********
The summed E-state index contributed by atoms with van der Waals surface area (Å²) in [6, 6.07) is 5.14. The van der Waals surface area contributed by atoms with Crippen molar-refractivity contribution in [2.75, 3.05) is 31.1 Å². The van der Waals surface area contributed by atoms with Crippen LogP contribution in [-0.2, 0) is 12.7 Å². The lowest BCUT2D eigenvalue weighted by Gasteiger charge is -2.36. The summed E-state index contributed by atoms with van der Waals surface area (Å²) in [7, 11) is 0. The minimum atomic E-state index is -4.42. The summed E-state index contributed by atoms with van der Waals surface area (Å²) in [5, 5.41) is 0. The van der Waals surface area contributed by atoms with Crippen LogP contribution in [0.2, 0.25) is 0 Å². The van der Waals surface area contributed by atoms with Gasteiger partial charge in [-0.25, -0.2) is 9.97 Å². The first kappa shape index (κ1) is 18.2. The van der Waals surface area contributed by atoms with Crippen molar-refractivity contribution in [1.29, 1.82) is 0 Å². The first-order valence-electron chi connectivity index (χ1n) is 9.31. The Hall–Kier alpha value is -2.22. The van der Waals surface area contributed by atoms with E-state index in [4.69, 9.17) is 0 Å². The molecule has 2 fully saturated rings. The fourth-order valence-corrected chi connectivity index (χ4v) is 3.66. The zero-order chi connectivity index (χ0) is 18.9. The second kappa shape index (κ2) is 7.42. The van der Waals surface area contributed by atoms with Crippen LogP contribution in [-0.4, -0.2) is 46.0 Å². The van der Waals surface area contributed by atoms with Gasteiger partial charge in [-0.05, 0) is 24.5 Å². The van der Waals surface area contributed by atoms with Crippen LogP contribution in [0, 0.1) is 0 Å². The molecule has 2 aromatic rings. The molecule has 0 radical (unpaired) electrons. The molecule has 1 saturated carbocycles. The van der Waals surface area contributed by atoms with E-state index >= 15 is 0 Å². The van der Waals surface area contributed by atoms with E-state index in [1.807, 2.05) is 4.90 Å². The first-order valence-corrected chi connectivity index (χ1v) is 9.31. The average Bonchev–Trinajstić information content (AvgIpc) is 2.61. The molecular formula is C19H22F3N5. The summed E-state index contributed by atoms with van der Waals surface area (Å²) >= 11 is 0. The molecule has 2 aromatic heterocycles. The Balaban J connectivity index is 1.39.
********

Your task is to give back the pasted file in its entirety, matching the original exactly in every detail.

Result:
The summed E-state index contributed by atoms with van der Waals surface area (Å²) in [6, 6.07) is 5.14. The van der Waals surface area contributed by atoms with Crippen molar-refractivity contribution in [2.75, 3.05) is 31.1 Å². The van der Waals surface area contributed by atoms with Crippen LogP contribution in [-0.2, 0) is 12.7 Å². The lowest BCUT2D eigenvalue weighted by Gasteiger charge is -2.36. The summed E-state index contributed by atoms with van der Waals surface area (Å²) in [7, 11) is 0. The minimum atomic E-state index is -4.42. The summed E-state index contributed by atoms with van der Waals surface area (Å²) in [5, 5.41) is 0. The van der Waals surface area contributed by atoms with Crippen LogP contribution in [0.2, 0.25) is 0 Å². The van der Waals surface area contributed by atoms with Gasteiger partial charge in [-0.25, -0.2) is 9.97 Å². The first kappa shape index (κ1) is 18.2. The van der Waals surface area contributed by atoms with Crippen molar-refractivity contribution in [1.29, 1.82) is 0 Å². The first-order valence-electron chi connectivity index (χ1n) is 9.31. The Hall–Kier alpha value is -2.22. The van der Waals surface area contributed by atoms with E-state index in [4.69, 9.17) is 0 Å². The molecule has 2 fully saturated rings. The fourth-order valence-corrected chi connectivity index (χ4v) is 3.66. The zero-order chi connectivity index (χ0) is 18.9. The second kappa shape index (κ2) is 7.42. The van der Waals surface area contributed by atoms with Crippen LogP contribution in [-0.4, -0.2) is 46.0 Å². The van der Waals surface area contributed by atoms with Gasteiger partial charge in [-0.05, 0) is 24.5 Å². The van der Waals surface area contributed by atoms with Crippen LogP contribution in [0, 0.1) is 0 Å². The molecule has 2 aromatic rings. The molecule has 0 radical (unpaired) electrons. The molecule has 1 saturated carbocycles. The van der Waals surface area contributed by atoms with E-state index >= 15 is 0 Å². The van der Waals surface area contributed by atoms with E-state index in [1.807, 2.05) is 4.90 Å². The first-order valence-corrected chi connectivity index (χ1v) is 9.31. The average Bonchev–Trinajstić information content (AvgIpc) is 2.61. The molecular formula is C19H22F3N5. The summed E-state index contributed by atoms with van der Waals surface area (Å²) >= 11 is 0. The molecule has 2 aromatic heterocycles. The Balaban J connectivity index is 1.39.